At the World Aquatics Championships - Doha 2024, dozens of phenomenally intrepid and exquisitely skilled athletes will launch themselves off sky-high towers of 27 meters (for men) and 20 meters (for women) and flip, twist, and land feet-first like spears into a small outdoor pool in the Old Port along the Doha corniche.  

Add deejays and exuberant athlete introductions where divers will break dance, walk out on their hands – even flip themselves into the pool – and the tone is set for a great show.

Judges reward both difficulty and clean execution, and the highest cumulative scores after four dives determine the winners.

Although high diving is not in the Olympics (yet), the sport is growing rapidly. Doha 2024 will mark the sixth time that World Aquatics has crowned a high diving world champion.

Meet eight contenders who have the best shots at claiming the top prize.


Women to Watch at the Worlds in Doha

Image Source: Rhiannan Iffland of Australia dives in Polignano a Mare, Italy (Romina Amato/Getty Images)

Rhiannan Iffland Last July, at the 2023 World Aquatics Championships in Fukuoka, Japan, the Australian won her third consecutive world title – the first high diver in history to do so. Iffland has recorded perfect seasons without a loss. She has performed perfect dives that earned all 10.0s from the judges. But she may be best known for her bulletproof Barani, the final half-twisting maneuver that ensures a vertical feet-first entry – a skill she honed as a trampoline athlete.


Molly Carlson. Through the end of 2023, Carlson was the only woman to beat Iffland since 2019 – and she did it three times. After the Canadian claimed the 2023 world championship silver medal at age 24 in her world championship debut, the redhead beat Iffland at a Red Bull event in Bosnia in September – on Iffland’s 32nd birthday. It was a major confidence booster because Carlson claimed the victory with a slightly-easier version of a dive than she used in Fukuoka.


Jessica Macaulay. The two-time world championship bronze medalist (for Great Britain in 2019 and for Canada in 2023) was set to retire after the last World Championships. But when the Red Bull Cliff Diving Series finale was postponed (due to a sinkhole near the New Zealand venue) and re-scheduled for January 28, 2024, the new date was so close to the Doha championships that she delayed her retirement as well.  Last  year, Macaulay completely changed her mental game and, in December, finished second to Carlson at the Canadian qualifier.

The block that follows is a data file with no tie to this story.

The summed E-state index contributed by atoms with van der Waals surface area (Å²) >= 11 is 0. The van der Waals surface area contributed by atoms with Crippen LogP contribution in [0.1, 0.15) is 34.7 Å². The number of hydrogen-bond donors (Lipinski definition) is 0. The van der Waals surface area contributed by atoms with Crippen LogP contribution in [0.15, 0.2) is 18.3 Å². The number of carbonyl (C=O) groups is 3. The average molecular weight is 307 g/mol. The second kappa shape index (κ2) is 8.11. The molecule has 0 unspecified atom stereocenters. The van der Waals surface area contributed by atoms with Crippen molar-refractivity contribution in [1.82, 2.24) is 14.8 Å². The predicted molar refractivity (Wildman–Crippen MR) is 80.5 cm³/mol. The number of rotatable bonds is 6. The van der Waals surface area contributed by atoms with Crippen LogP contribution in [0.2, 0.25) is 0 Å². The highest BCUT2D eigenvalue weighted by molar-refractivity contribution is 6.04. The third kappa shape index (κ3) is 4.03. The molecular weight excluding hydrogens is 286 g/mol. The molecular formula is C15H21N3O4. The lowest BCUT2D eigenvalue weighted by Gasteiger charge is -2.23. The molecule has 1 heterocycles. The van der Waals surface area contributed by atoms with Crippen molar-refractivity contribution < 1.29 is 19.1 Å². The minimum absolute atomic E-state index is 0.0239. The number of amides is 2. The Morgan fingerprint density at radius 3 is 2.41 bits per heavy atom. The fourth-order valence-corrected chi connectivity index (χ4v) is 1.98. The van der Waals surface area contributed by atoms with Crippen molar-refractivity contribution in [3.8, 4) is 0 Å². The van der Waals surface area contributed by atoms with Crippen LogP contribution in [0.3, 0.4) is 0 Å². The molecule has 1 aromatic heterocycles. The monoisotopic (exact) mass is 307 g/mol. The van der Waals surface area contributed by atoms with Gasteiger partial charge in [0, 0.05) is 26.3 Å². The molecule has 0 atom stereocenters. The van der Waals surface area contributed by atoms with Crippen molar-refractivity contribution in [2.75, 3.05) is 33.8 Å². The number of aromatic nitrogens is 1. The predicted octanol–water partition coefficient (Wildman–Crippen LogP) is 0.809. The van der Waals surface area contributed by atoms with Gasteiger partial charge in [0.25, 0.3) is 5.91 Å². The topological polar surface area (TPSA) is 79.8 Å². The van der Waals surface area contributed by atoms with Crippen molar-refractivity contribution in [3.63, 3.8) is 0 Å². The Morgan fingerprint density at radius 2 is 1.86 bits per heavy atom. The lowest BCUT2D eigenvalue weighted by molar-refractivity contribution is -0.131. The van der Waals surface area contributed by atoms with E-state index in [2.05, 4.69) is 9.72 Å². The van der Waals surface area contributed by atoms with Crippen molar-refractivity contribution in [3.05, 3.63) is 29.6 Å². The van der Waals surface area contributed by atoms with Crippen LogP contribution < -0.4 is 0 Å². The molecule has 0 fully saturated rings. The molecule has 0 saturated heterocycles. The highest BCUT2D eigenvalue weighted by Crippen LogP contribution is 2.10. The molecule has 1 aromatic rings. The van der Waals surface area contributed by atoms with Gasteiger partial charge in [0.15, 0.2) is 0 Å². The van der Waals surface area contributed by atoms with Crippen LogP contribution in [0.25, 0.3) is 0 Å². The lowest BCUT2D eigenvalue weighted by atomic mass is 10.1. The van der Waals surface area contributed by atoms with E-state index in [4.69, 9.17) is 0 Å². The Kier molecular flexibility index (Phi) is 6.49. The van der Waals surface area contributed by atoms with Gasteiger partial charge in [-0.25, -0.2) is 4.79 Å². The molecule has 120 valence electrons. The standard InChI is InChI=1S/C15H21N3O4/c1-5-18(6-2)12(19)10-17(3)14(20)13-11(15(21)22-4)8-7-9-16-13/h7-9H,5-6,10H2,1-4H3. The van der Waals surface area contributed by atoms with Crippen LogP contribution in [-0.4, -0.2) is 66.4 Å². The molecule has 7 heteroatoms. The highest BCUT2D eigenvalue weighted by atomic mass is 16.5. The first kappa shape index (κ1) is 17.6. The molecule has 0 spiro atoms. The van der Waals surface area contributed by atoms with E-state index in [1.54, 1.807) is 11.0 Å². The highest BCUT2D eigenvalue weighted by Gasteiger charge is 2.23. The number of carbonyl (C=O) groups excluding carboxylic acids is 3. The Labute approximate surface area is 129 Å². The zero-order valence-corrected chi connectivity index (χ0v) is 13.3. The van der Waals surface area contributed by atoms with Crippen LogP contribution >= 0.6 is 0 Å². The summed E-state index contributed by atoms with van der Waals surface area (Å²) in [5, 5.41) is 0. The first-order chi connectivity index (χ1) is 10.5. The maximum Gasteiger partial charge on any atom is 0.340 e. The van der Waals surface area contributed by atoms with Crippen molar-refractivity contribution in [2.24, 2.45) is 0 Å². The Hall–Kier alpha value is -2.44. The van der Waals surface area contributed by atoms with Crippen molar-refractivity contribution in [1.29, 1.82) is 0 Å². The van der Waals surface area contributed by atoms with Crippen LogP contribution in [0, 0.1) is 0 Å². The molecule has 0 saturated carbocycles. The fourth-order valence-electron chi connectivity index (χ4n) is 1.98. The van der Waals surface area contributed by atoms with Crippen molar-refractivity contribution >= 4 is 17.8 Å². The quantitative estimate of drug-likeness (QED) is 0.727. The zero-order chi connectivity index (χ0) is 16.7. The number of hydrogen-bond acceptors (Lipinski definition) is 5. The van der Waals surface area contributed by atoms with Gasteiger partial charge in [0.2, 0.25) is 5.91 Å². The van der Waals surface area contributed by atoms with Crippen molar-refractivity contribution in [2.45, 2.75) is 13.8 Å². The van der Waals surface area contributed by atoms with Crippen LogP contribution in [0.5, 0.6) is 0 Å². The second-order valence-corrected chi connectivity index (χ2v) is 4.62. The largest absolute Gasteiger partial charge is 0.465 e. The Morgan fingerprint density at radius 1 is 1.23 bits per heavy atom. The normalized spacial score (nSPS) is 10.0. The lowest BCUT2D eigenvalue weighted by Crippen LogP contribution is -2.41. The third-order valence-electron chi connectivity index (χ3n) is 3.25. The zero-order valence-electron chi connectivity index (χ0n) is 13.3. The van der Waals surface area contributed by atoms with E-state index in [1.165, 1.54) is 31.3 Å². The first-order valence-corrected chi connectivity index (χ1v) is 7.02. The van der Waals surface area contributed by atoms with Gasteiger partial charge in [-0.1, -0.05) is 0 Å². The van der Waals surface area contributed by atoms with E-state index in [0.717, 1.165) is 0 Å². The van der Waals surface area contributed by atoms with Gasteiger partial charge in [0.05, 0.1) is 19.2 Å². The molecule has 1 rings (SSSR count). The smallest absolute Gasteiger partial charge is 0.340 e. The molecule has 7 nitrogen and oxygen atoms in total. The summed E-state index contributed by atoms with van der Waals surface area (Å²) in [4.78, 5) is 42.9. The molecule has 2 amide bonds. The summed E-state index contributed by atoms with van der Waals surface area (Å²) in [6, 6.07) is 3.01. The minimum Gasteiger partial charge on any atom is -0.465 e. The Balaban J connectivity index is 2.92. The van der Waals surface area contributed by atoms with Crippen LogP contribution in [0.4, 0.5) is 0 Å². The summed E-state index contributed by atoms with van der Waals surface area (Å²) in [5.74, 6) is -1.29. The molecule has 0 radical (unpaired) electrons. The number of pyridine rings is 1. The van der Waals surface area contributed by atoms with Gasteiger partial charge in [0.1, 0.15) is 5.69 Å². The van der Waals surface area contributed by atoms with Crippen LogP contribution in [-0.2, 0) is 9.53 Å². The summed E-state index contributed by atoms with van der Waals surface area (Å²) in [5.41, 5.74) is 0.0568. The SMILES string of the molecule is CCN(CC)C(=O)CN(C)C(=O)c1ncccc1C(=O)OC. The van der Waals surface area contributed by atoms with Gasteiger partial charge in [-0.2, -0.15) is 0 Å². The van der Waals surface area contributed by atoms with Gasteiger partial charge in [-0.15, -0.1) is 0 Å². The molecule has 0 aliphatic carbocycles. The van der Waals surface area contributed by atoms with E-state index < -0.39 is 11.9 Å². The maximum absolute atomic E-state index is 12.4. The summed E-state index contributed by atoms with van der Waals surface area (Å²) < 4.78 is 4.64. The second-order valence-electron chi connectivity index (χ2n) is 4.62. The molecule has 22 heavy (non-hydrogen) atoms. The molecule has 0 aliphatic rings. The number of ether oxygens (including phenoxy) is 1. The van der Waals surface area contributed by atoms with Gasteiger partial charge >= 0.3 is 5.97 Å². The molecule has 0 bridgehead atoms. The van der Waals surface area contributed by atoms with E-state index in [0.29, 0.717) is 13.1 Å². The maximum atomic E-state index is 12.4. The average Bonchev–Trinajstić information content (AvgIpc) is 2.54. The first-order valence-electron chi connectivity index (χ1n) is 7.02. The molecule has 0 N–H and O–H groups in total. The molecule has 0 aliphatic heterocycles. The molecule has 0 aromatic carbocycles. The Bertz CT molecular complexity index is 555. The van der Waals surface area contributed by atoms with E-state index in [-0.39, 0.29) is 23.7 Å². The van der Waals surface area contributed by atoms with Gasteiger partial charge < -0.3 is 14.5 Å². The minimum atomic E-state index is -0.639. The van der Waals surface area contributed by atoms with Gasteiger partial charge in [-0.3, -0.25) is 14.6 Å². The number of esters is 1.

Simone Leathead. The ‘Next Gen’ Canadian diver shot out of nowhere to place fourth at last year’s world championships. Leathead was a 3-meter springboard athlete who took her very first dive from 20 meters in February 2023 – just one year ago.  Since then, her coach, Stéphane Lapointe, said the 20-year-old has improved tremendously and can now do the most difficult dive on the women’s side: a forward four somersaults with a half twist from a standing start, unlike Carlson who uses a running takeoff to initiate the 4.4 DD dive.

Likely Top Men's Medal Contenders

Image Source: Constantin Popovici was fired up in Fukuoka (Istvan Derencsenyi/World Aquatics)

Constantin Popovici. The defending world champion from Romania has, over time, proven to be nearly indestructible. In 2019, he scored a perfect dive just three months after breaking four bones in his foot. He ruptured a lung in 2022 and dove three weeks later. He’s even been known to high dive wearing wetsuit in the dead of winter. Popovici is as meticulous as he is tough – the kind of guy who preferred to rest rather than party after he won his first world title in Fukuoka because the season wasn’t finished.


Aidan Heslop. Last season, the 21-year-old British phenom pushed the degree of difficulty to an unprecedented 6.6 on the men’s tower. But his groundbreaking dive, a back four somersaults with four twists is hard to practice – not only because of its velocity on impact, but also because he trains at a world-class facility in Montreal that tops out at 20 meters. Over the last seven months, however, Heslop has learned to control his speed on the final somersault, and while we’re unlikely to see the 6.6 dive in Doha, he still has a novelty on his dive list: a forward quad with a half twist less (worth 6.2 DD).


Catalin-Petru Preda. The Romanian had only been high diving competitively for four years when he claimed the silver medal at the 2023 world championship at age 32. Afterwards, he said, “I have my eyes on the future. I know what to work on. I’ll be back for gold, for sure.”  But in order to upset Popovici and Heslop, he will probably have to increase the complexity of his two optional dives (which have no limit on the degree of difficulty).


Carlos Gimeno.  The crowd-pleaser from the Canary Islands will attempt to become the first Spanish diver to win a world championship medal on 27 meters. Gimeno is known for his harrowing handstand dives. He beat Popovici, Heslop, Preda, and all other top guns at the final Red Bull event last September, with a quint dive (featuring five flips) from the iconic Mostar bridge in Bosnia and Herzegovina. Now 34, this could be his year to shine.